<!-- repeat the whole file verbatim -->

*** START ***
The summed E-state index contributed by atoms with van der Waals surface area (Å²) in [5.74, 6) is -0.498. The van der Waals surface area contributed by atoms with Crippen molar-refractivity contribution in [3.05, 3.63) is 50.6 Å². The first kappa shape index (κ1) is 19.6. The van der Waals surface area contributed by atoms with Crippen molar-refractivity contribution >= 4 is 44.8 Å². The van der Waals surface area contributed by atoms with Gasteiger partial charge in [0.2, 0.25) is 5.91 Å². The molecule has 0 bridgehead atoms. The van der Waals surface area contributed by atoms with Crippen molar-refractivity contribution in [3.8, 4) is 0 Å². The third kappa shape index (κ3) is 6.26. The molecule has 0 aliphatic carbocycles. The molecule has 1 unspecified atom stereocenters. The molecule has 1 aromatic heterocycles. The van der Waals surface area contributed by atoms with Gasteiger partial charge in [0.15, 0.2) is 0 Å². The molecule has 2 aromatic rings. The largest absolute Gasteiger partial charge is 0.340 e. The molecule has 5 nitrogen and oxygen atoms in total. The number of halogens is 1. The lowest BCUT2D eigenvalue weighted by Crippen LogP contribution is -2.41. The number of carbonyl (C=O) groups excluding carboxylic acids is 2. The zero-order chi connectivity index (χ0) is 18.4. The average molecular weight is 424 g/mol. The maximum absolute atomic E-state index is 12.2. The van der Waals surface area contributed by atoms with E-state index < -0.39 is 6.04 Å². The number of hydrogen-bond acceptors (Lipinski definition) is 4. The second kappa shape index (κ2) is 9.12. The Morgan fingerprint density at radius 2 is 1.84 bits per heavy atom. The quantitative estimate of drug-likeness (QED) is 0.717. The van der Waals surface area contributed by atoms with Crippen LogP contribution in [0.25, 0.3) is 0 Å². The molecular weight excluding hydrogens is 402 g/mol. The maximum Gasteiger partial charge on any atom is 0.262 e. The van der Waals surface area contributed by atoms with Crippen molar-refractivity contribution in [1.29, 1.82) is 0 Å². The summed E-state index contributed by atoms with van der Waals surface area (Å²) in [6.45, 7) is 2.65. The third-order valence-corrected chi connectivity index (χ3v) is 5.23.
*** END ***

The summed E-state index contributed by atoms with van der Waals surface area (Å²) in [5.74, 6) is -0.498. The van der Waals surface area contributed by atoms with Crippen molar-refractivity contribution in [3.05, 3.63) is 50.6 Å². The first kappa shape index (κ1) is 19.6. The van der Waals surface area contributed by atoms with Crippen molar-refractivity contribution >= 4 is 44.8 Å². The van der Waals surface area contributed by atoms with Gasteiger partial charge in [0.2, 0.25) is 5.91 Å². The molecule has 0 bridgehead atoms. The van der Waals surface area contributed by atoms with Crippen molar-refractivity contribution in [3.8, 4) is 0 Å². The third kappa shape index (κ3) is 6.26. The molecule has 0 aliphatic carbocycles. The molecule has 1 unspecified atom stereocenters. The molecule has 1 aromatic heterocycles. The van der Waals surface area contributed by atoms with Gasteiger partial charge in [0.15, 0.2) is 0 Å². The molecule has 2 aromatic rings. The largest absolute Gasteiger partial charge is 0.340 e. The molecule has 5 nitrogen and oxygen atoms in total. The number of halogens is 1. The lowest BCUT2D eigenvalue weighted by Crippen LogP contribution is -2.41. The number of carbonyl (C=O) groups excluding carboxylic acids is 2. The zero-order chi connectivity index (χ0) is 18.4. The average molecular weight is 424 g/mol. The maximum absolute atomic E-state index is 12.2. The van der Waals surface area contributed by atoms with E-state index < -0.39 is 6.04 Å². The number of hydrogen-bond acceptors (Lipinski definition) is 4. The second kappa shape index (κ2) is 9.12. The Morgan fingerprint density at radius 2 is 1.84 bits per heavy atom. The quantitative estimate of drug-likeness (QED) is 0.717. The van der Waals surface area contributed by atoms with Crippen LogP contribution in [0.25, 0.3) is 0 Å². The molecular weight excluding hydrogens is 402 g/mol. The maximum Gasteiger partial charge on any atom is 0.262 e. The van der Waals surface area contributed by atoms with Crippen molar-refractivity contribution in [1.29, 1.82) is 0 Å². The summed E-state index contributed by atoms with van der Waals surface area (Å²) in [6.45, 7) is 2.65. The third-order valence-corrected chi connectivity index (χ3v) is 5.23.